Supervised Theses

Master theses

AuthorSchumacher, Hanna
SupervisorProf. Dr. Markus Gumbel / Prof. Dr. Lutz Strüngmann


After years of research there are still many open questions on the topic of genetic code evolution. It is unclear how the code could evolve in the first place and how it could evolve as fast as it has, how its universality and ambiguity evolved and why it is not perfect in more than one aspect. Current research focuses on various aspects of genetic code evolution as for example coevolution, tRNA driven evolution, the first coding codons and coded amino acids and many more but the influence of aaRSs (aminoacyl-tRNA-synthetases) is none of the focal points.

It can be assumed that the first genetic code didn’t have the high structure of today’s code but a more random structure. A random structure means that today’s stable aaRS feedback loop hasn’t been stable in early evolution. The given aaRSs didn’t support their own reproduction but the production of other kinds of aaRSs. This behaviour is founded in an ambiguous genetic code and it is unclear how ambiguity and therefore a stable feedback cycle evolved. In this thesis it is assumed that the aaRS feedback loop was an important driver of genetic code evolution.

This thesis provides an analysis of the aaRS feedback cycle. It is applied on randomly generated genetic codes and the influence of various start conditions is observed. The process is defined mathematically and simulated with a computer simulation. The results of the simulation are analysed with the classification algorithm J48 and with sta- tistical tests to form new hypotheses that can be further explored.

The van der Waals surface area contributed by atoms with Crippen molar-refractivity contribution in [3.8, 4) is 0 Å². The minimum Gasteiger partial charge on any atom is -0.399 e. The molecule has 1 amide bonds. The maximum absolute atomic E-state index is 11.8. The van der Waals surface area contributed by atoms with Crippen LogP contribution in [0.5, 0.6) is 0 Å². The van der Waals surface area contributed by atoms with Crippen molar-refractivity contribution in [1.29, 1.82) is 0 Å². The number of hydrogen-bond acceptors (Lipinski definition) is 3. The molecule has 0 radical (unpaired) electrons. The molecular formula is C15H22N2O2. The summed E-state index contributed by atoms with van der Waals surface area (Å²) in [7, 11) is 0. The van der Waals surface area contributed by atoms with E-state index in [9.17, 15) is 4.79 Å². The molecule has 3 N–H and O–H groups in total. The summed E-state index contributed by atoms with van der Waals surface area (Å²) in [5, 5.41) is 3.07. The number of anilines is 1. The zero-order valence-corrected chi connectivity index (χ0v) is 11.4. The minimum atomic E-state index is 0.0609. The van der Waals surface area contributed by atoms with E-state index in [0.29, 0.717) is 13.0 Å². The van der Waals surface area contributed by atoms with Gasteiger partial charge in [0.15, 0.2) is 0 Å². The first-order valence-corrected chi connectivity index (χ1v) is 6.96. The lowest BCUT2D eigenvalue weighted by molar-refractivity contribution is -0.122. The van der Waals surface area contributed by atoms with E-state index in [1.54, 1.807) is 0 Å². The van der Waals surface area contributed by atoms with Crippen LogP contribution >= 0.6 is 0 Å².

AuthorBöcker, Clemens
SupervisorProf. Dr. Philipp Wiedemann

In a collaboration with the Medical Faculty Mannheim of the University of Heidelberg and the KIT we work on image analysis as a means to control the quality of stored red blood cells. Recent result is a Master Thesis by Clemens Böcker, Hochschule Mannheim (2018): Flow Cytomorphometry for assessment of Red Blood Cells. In an ongoing collaboration with several internal and external partners, we work on image analysis of production process relevant animal cells (see e.g. Momentarily, we focus on NS0 cells.

Bachelor theses

AuthorYuan, Mei 
SupervisorProf. Dr. Elena Fimmel

Splicing is a topic that more and more people are paying attention to. The issue is particularly important because  advances in the understanding of the splicing process can lead to a breakthrough in some medical areas such as cancer research. The aim of this Bachelor thesis is to investigate whether a suitable computer model for RNA splicing can be found.  In particular, the following question is addressed: What factors influence RNA splicing and which splicing errors are caused by it?

AuthorKames, Stefanie
SupervisorProf. Dr. Lutz Strüngmann

The genetic code has many facettes and one of the most ineteresting is its assignment between codons and amino acids that shows a unique redundancy. In this thesis the Fibonacci numbers will be studied and how they can be used in non-power models to describe such redunancy of ancient genetic codes and variants of the present code.